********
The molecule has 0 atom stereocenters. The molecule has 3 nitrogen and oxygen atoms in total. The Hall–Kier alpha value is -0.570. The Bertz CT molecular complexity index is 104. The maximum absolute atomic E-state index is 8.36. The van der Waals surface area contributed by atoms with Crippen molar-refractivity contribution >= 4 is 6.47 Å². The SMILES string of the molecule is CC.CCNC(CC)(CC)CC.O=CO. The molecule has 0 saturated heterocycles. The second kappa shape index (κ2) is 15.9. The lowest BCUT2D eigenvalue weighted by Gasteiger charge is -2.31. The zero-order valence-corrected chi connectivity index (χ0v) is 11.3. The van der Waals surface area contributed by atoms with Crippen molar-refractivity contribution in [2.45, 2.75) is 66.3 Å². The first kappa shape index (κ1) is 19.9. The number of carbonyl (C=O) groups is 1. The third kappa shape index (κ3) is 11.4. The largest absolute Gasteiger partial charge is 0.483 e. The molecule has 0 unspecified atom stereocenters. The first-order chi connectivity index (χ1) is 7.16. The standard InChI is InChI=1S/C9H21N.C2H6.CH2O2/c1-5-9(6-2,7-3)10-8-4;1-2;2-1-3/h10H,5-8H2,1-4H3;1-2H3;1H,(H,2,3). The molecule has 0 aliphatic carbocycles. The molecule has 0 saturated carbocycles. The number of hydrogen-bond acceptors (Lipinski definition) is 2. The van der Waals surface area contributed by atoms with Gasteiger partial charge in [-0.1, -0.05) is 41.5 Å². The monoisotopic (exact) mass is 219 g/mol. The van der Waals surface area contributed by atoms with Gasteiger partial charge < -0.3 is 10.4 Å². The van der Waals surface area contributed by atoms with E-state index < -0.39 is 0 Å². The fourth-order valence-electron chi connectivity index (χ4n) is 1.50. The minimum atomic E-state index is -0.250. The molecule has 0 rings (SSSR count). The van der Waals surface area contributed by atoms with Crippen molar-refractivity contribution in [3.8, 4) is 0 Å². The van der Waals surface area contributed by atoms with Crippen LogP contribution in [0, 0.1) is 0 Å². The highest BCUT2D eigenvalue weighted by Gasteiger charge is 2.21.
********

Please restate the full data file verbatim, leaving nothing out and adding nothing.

The molecule has 0 atom stereocenters. The molecule has 3 nitrogen and oxygen atoms in total. The Hall–Kier alpha value is -0.570. The Bertz CT molecular complexity index is 104. The maximum absolute atomic E-state index is 8.36. The van der Waals surface area contributed by atoms with Crippen molar-refractivity contribution >= 4 is 6.47 Å². The SMILES string of the molecule is CC.CCNC(CC)(CC)CC.O=CO. The molecule has 0 saturated heterocycles. The second kappa shape index (κ2) is 15.9. The lowest BCUT2D eigenvalue weighted by Gasteiger charge is -2.31. The zero-order valence-corrected chi connectivity index (χ0v) is 11.3. The van der Waals surface area contributed by atoms with Crippen molar-refractivity contribution in [2.45, 2.75) is 66.3 Å². The first kappa shape index (κ1) is 19.9. The number of carbonyl (C=O) groups is 1. The third kappa shape index (κ3) is 11.4. The largest absolute Gasteiger partial charge is 0.483 e. The molecule has 0 unspecified atom stereocenters. The first-order chi connectivity index (χ1) is 7.16. The standard InChI is InChI=1S/C9H21N.C2H6.CH2O2/c1-5-9(6-2,7-3)10-8-4;1-2;2-1-3/h10H,5-8H2,1-4H3;1-2H3;1H,(H,2,3). The molecule has 0 aliphatic carbocycles. The molecule has 0 saturated carbocycles. The number of hydrogen-bond acceptors (Lipinski definition) is 2. The van der Waals surface area contributed by atoms with Gasteiger partial charge in [-0.1, -0.05) is 41.5 Å². The monoisotopic (exact) mass is 219 g/mol. The van der Waals surface area contributed by atoms with Gasteiger partial charge < -0.3 is 10.4 Å². The van der Waals surface area contributed by atoms with E-state index < -0.39 is 0 Å². The fourth-order valence-electron chi connectivity index (χ4n) is 1.50. The minimum atomic E-state index is -0.250. The molecule has 0 rings (SSSR count). The van der Waals surface area contributed by atoms with Crippen molar-refractivity contribution in [3.8, 4) is 0 Å². The van der Waals surface area contributed by atoms with Crippen LogP contribution in [0, 0.1) is 0 Å². The highest BCUT2D eigenvalue weighted by Gasteiger charge is 2.21.